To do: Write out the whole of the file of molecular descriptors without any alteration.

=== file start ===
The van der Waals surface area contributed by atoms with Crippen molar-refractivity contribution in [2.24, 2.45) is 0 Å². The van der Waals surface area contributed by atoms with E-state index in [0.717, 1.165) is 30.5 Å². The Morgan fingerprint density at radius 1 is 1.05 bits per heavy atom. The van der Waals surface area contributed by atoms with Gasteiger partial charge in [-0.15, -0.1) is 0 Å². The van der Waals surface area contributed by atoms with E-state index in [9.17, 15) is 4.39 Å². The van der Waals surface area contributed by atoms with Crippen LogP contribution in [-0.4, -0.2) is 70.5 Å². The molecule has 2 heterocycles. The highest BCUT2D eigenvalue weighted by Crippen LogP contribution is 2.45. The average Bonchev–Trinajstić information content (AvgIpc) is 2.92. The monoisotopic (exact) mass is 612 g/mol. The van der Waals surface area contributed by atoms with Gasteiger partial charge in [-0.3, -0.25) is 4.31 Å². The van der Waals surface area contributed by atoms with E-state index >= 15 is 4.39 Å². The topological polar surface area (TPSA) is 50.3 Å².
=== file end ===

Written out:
The van der Waals surface area contributed by atoms with Crippen molar-refractivity contribution in [2.24, 2.45) is 0 Å². The van der Waals surface area contributed by atoms with E-state index in [0.717, 1.165) is 30.5 Å². The Morgan fingerprint density at radius 1 is 1.05 bits per heavy atom. The van der Waals surface area contributed by atoms with Gasteiger partial charge in [-0.15, -0.1) is 0 Å². The van der Waals surface area contributed by atoms with E-state index in [9.17, 15) is 4.39 Å². The van der Waals surface area contributed by atoms with Crippen LogP contribution in [-0.4, -0.2) is 70.5 Å². The molecule has 2 heterocycles. The highest BCUT2D eigenvalue weighted by Crippen LogP contribution is 2.45. The average Bonchev–Trinajstić information content (AvgIpc) is 2.92. The monoisotopic (exact) mass is 612 g/mol. The van der Waals surface area contributed by atoms with Gasteiger partial charge in [-0.3, -0.25) is 4.31 Å². The van der Waals surface area contributed by atoms with E-state index >= 15 is 4.39 Å². The topological polar surface area (TPSA) is 50.3 Å².